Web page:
Confused yet? Let’s do some examples from our everyday lives.
Example 1: Buying groceries
You go to Whole Foods and spend entirely too much money on baked goods (oh wait, is that just me?). You pay cash.
Grocery expenses are increasing, because a debit increases the natural balance of an expense account, and cash is decreasing, because a credit decreases the natural balance of an asset account.
Example 2: Financing a home
You find your dream home and go to the bank for a loan. The home costs $150,000 and you pay a $20,000 cash down payment.
||Payable to Bank
You are increasing an asset, your real estate account, by $150,000. But you now have a liability to the bank for $130,000 (remember, credits increase liabilities) and your cash balance decreased by $20,000.
Example 3: A customer pays you for an order
You sold someone a book for $20, they paid with cash.
Assets, with a natural debit balance, and revenues, with a natural credit balance, are both increasing in this transaction.
So what do you think—are debits and credits starting to make sense? Next up in this series, we’re going to chat about financial statements (excited yet?).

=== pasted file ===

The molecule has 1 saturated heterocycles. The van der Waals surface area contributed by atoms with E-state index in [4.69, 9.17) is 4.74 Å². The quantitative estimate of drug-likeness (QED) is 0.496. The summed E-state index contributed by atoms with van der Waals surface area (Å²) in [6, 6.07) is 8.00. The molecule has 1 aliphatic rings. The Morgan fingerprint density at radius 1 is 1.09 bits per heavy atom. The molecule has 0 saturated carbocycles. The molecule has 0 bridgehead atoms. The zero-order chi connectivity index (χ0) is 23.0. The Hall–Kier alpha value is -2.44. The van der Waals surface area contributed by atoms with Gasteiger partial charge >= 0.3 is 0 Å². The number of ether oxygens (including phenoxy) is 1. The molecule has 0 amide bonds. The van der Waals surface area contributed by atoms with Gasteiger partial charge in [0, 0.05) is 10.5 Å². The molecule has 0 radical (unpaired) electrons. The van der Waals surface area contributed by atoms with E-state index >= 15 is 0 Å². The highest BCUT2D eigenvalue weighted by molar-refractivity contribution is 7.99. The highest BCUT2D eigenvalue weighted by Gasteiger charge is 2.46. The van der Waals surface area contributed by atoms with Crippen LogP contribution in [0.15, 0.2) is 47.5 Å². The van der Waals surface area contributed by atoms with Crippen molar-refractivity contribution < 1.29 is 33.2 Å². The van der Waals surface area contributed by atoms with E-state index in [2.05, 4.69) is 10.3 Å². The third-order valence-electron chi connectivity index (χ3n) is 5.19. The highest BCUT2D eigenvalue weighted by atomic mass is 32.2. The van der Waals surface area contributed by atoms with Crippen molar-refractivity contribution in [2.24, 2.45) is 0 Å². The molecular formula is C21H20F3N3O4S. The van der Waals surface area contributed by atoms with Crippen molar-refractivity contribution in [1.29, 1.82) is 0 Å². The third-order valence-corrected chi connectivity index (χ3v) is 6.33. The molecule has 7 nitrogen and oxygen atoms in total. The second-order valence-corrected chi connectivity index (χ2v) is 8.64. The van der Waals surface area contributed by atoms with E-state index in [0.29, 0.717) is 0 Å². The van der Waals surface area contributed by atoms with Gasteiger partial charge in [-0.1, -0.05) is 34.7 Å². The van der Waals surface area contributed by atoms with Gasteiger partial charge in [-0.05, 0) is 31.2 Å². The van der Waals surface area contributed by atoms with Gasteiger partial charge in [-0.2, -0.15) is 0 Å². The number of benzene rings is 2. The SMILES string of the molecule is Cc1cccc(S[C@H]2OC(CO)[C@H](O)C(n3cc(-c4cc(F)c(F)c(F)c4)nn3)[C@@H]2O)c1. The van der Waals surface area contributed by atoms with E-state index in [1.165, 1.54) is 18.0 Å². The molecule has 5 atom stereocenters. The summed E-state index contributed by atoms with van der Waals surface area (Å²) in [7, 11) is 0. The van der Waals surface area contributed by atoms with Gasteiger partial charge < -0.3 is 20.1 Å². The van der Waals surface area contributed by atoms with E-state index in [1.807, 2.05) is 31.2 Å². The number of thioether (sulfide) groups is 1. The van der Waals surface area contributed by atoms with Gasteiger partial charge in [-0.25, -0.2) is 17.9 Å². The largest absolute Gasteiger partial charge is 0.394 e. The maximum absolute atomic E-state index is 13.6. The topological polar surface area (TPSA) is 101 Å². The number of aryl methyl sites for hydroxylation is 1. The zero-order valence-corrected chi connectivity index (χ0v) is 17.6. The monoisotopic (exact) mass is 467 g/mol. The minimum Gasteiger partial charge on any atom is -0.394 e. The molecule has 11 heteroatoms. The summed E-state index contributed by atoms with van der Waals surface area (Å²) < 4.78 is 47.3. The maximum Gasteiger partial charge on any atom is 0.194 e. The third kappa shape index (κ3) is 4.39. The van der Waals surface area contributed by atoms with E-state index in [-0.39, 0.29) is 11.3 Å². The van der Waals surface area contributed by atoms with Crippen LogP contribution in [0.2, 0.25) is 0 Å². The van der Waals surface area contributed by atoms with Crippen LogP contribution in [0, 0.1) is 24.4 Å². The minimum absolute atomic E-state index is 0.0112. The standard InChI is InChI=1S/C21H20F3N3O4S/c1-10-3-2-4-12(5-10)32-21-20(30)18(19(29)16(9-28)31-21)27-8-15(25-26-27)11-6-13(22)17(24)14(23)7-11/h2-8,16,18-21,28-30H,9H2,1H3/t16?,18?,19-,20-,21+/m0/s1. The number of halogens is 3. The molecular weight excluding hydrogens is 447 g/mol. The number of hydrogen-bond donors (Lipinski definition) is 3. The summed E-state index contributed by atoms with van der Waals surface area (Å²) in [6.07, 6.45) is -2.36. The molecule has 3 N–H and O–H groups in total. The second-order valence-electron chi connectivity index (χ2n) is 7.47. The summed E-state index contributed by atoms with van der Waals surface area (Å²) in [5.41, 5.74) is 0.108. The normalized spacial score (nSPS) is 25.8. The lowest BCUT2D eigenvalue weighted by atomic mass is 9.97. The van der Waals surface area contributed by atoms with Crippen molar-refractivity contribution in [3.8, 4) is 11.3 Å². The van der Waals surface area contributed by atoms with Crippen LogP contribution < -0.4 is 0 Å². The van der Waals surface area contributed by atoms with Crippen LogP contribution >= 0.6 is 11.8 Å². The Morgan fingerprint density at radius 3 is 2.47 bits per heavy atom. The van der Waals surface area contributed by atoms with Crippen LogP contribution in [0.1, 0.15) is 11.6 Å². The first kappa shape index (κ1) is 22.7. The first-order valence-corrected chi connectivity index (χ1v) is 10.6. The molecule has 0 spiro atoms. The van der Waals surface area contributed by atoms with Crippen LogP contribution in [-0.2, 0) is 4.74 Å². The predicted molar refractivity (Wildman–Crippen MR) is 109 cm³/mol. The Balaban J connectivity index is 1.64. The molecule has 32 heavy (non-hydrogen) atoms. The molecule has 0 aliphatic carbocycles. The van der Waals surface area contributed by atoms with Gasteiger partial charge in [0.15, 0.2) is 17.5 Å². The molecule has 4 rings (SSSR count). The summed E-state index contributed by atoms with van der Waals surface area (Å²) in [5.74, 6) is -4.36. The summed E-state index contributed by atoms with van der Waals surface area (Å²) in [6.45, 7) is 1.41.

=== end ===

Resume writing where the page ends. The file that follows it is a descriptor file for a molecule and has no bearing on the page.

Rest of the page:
We all work or blog in industries that require a unique perspective in order to succeed. We don’t produce commodity products. Instead, we work with clients who want a fresh and informed opinion or idea.
Due to the speed of information movement in today’s society and the low barriers to entry in many industries, competition is increasing at exponential rates. If you create a product, that product will be copied. If you have a wonderful blog that enjoys success, it will inspire others to blog and connect in that circle. If you are a graphic designer, individuals with access to the same tools and technology will use your ideas. What are you putting out there to make sure people choose you?
What makes you You?
There’s an economic principle called competitive advantage, which says that firms that succeed have some form of advantage over their competition—an ability to add more value, therefore bringing in and retaining more customers (or more readers, if you are blogging). One of the keys to success in business is to find your competitive advantage early and exploit it.